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Personal Brand

So I have been reading more lately about building one's "personal brand" or "on-line" brand.  In general I like the notion of building my own brand.  However, it is not exactly clear to me how I would go about doing that.  I don't think there is one specific way to set about building a personal brand.  Presumably it is like any company's retail product: it is built over time and through a number of channels.

On this topic, one thing that occurred to me was that a standard resume with all text is an old fashioned way to present oneself.  My sense of a brand is that it combines something visual / graphic with information and should elicit some kind of emotional response.  Given that I took my resume and put it into a presentation / pitch format (see link).  After all, we spend much time presenting and pitching our ideas in a PowerPoint format, why not present ourselves in a similar manner? 

So, I am posting this discussion and my personal pitch to get some dialogue going on what a personal brand is and how to go about building one.  Being in accounting / finance which is a conservative field I have received feed back such as "can't you just send me a normal resume" and wonder whether this document is over kill, over the top, or unnecessary.  What are your thoughts?

Here are some things I have done to start building a personal brand, what have others done?

- Built a LinkedIn profile
- Turned my resume in to a presentation format and posted on line
- Began networking more locally
- Starting posting on this site, Proformative
 

Reference URL: http://docs.google.com/fileview?id=0ByDud81wh70jNDZlNTdiYWQtN2MxZC00ODhhLWFjNzQtOWNkMmU5ZmZmZGQw&hl=en

Answers

Michael B. Hutchison
Title: Chief Financial Officer
Company: Pine Island Chemicals
(Chief Financial Officer, Pine Island Chemicals) |
I've also created a Linkedin profile, and begun to network more. I'm also moderating a couple of websites finance areas, with the thought of becoming better known. I've also started volunteering for FICPA and AICPA committees in an attempt to both help my profession, and also build my a better "brand".
Bryan Frey
Title: VP Finance/Corp Controller
Company:
(VP Finance/Corp Controller, ) |
I think many people get that personal brand advice and the following: "just go out to a social site and post something, anything, in order to get noticed". In fact I have seen that advice a number of times from supposed experts and I have seen it used a number of times. In Linkedin groups you continually see people posting vacuous questions just to get their name out there. I call those "content-free" postings. That is, when someone is posting neither an operating/technical question (where they are looking for advice/input) nor something with a definitive answer. If I got a dime for every "what do you think about IFRS" discussion out there I'd own my own island. I think that what Michael H. is doing is highly constructive and on target, but be careful to avoid posting for posting's sake (not that you are doing it here, I'm just saying in general) because I think that is very damaging to one's brand.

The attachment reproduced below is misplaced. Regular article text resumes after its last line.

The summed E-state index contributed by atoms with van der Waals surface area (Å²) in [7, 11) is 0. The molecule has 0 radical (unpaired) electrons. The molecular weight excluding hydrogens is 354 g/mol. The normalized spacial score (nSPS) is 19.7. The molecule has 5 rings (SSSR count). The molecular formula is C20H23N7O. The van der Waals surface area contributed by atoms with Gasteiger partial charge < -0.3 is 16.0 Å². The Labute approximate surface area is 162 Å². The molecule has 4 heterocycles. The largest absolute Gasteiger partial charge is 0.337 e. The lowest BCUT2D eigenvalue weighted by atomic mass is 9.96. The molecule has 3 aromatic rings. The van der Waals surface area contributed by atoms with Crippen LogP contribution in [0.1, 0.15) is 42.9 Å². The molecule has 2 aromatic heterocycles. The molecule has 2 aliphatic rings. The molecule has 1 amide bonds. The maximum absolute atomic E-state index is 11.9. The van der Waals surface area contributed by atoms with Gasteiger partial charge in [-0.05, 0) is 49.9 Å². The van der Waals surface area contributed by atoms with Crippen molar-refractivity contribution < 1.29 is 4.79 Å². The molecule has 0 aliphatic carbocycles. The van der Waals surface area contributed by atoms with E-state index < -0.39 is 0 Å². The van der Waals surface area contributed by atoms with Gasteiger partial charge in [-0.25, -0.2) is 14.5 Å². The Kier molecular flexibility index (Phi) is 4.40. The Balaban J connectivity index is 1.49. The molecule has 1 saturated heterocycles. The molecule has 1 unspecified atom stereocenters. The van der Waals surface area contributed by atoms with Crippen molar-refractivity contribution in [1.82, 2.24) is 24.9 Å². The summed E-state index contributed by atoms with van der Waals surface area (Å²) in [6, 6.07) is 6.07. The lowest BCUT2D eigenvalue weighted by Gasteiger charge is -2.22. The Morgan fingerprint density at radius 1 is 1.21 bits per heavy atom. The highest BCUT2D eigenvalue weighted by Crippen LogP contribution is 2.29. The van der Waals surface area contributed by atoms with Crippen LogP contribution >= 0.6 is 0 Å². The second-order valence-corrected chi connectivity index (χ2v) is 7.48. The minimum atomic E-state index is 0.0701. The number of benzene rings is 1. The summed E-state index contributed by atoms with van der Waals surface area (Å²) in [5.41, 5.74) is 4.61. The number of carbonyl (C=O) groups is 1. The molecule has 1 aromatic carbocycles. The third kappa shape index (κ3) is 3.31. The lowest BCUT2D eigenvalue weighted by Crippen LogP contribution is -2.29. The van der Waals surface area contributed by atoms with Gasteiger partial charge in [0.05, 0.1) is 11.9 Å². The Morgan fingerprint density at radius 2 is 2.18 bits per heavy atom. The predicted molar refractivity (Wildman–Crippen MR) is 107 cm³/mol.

Peter Lyons, MBA, CMA
Title: Finance and Technology Enthusiast
Company: Currently Looking
(Finance and Technology Enthusiast, Currently Looking) |
One thing that I've seen used, and was rather impressed, was a personal website that incorporated some of the items that you had included in your ppt. Some of the things I've done in an effort to build my personal brand is presenting at industry conferences, like the AFP Annual Conference, on certain subjects. I feel this gets your name out there as a subject matter expert and opens the door for more in depth networking. I've found that LinkedIN is better suited for keeping in touch with past colleagues as it becomes cluttered with personal advertisements. It's a great tool to keep in touch with former employees, managers, and colleagues to see how their careers are progressing.
Topic Expert
Cindy Kraft
Title: CFO Coach
Company: Executive Essentials
(CFO Coach, Executive Essentials) |

Great discussion! I believe candidate branding is a great tool to differentiate oneself from the competition. It's important, though, to not confuse visibility and/or marketing spin with branding.

I like to think of branding as the intersection where your value (internal) and perception (external) align. What is that one thing that you love to do and do really well, you have done repeatedly throughout your career (a pattern of success), and which adds / added a unique value to a prospective company? That's the internal piece. It means nothing, though, if you don't understand how others perceive you. That is because branding is held in the hearts and minds of others. Just think Tiger Woods.

An analogy I like to use is the financial executive who envisions himself as a visionary leader while his team perceives him as a micro-managing bean counter. Who is he really?

Once you've identified your brand, then it's time to tell the world with consistency, constancy, and clarity. When your name comes up in a Google search, the results should tell a consistent story that shouts credibility.

Topic Expert
Barrett Peterson
Title: Senior Manager, Actg Stnds & Analysis
Company: TTX
(Senior Manager, Actg Stnds & Analysis, TTX) |